THE SCHOOL REFORM COMMISSION AND THE SCHOOL DISTRICT OF PHILADELPHIA, Petitioners
PHILADELPHIA FEDERATION OF TEACHERS, LOCAL 3, AFT, AFL-CIO, Respondent
Mr. Chief Justice Castille files a dissenting statement which is joined by Mr. Justice Baer.
AND NOW, this 26th day of June, 2014, the Application for Leave to File Amicus Curiae Brief filed by the Pennsylvania Department of Education and the Acting Secretary of Education, the Application for Leave to File Amicus Curiae Brief filed by the Alliance for Philadelphia Public Schools, the Application for Leave to File Amicus Curiae Brief filed by StudentsFirst, and the Application for Leave to File Amended Statement of Amicus Curiae Senator Lawrence M. Farnese et al., the Application for Leave to File Amicus Curiae Brief in Support of Petitioners, filed by Philadelphia School Partnership and PennCAN, and the Application for Leave to File a Statement of Amicus Curiae in Support of Response, filed by Robert M. McCord, are GRANTED. The Application for Leave to File Reply is GRANTED. The Application for Leave to File Original Process and Exclusive Jurisdiction Complaint for Declaratory Judgment is DENIED.
MR. CHIEF JUSTICE CASTILLE
The issue at this stage is jurisdictional: does the instant controversy fall within our exclusive jurisdiction. The Court declines, without comment, the Application for Leave to File Original Process and Exclusive Jurisdiction Complaint for Declaratory Judgment. I believe the jurisdictional issue at the very least is debatable, and in the end, I conclude that we are obliged to entertain the Complaint. Hence, I respectfully dissent.
This case concerns the School District of Philadelphia (" School District" ), which has experienced significant financial challenges for more than a decade. At the commencement of the 2001-02 school year, there was a $200 million operating shortfall in the School District's $2 billion budget. In December 2001, the Secretary of Education declared the School District to be in distress per Section 691 of the Act of Apr. 27, 1998, P.L. 270, No. 46
(" Act 1998-46" ). This declaration triggered a total change in the governance of the School District: The Philadelphia Board of School Directors was suspended, and the School Reform Commission (" SRC" ) was immediately formed to oversee the School District. The SRC, which is comprised of unelected members who are appointed by the Governor and the Mayor of Philadelphia, has broad powers that no other governing body of a school district in Pennsylvania possesses. Section 696 of Act 1998-46 granted the SRC sweeping powers, including the power to avoid strictures typically placed on a school district with respect to staffing. For example, the SRC was authorized to close or reconstitute schools, including reassigning, suspending or dismissing professional employees notwithstanding other provisions of the Public School Code. Additionally, the SRC was authorized to suspend professional employees without regard to the School Code provision relating to seniority preferences. See, 24 P.S. § 6-696(i)(6) and (7).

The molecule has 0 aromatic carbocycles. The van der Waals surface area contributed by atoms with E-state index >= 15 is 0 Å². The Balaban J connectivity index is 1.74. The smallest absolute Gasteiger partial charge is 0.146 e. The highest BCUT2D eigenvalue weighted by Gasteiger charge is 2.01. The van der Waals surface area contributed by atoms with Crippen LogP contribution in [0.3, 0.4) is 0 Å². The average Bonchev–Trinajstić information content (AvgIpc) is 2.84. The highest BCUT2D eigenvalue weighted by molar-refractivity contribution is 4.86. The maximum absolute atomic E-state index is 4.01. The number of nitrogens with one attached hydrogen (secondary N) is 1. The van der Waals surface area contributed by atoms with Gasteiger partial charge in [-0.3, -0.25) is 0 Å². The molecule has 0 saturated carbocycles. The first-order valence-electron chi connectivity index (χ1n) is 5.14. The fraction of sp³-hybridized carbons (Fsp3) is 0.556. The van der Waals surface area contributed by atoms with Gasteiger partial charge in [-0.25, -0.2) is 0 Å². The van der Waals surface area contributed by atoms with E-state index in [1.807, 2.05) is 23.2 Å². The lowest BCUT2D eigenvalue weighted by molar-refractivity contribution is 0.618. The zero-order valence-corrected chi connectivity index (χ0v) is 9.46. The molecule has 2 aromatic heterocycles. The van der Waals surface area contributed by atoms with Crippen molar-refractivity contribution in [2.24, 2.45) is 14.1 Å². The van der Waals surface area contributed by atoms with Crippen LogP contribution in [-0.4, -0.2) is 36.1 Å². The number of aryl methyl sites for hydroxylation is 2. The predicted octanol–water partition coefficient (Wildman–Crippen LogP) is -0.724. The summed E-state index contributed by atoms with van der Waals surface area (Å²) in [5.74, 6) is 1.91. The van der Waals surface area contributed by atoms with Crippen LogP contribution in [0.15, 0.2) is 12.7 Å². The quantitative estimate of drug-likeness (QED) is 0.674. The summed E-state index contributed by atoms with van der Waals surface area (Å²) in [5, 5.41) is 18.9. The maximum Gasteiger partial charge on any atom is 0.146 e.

Section 696 also radically shifted the balance of power in the collective bargaining process. Employees are prohibited from striking while the School District is under SRC control. See 24 P.S. § 6-696(l). Section 696 also granted management more authority, stating that the SRC is not required to engage in collective bargaining negotiations with respect to a host of issues, including reductions in the work force, staffing patterns and assignments, and contracts with third parties for the provision of goods and services. See 24 P.S. § 6-696(k)(2).
The General Assembly altered how litigation with respect to certain Act 1998-46 issues would proceed. The General Assembly removed certain Act 1998-46 disputes from the ordinary adjudication process, stating that " [t]he Pennsylvania Supreme Court shall have exclusive jurisdiction to hear any challenge to or to render a declaratory judgment concerning the constitutionality of sections 691(c) and 696 of the act and issues related to collective bargaining arising under those sections." Act 1998-46, § 27.
After the declaration of distress, the financial condition of the School District continued to deteriorate. In fiscal year 2011-12, the School District's funding dropped more than $300 million compared to the prior year. In response, the SRC reduced the School District's expenditures, largely through staffing reductions. At the start of the 2010-11 school year, the School District had ...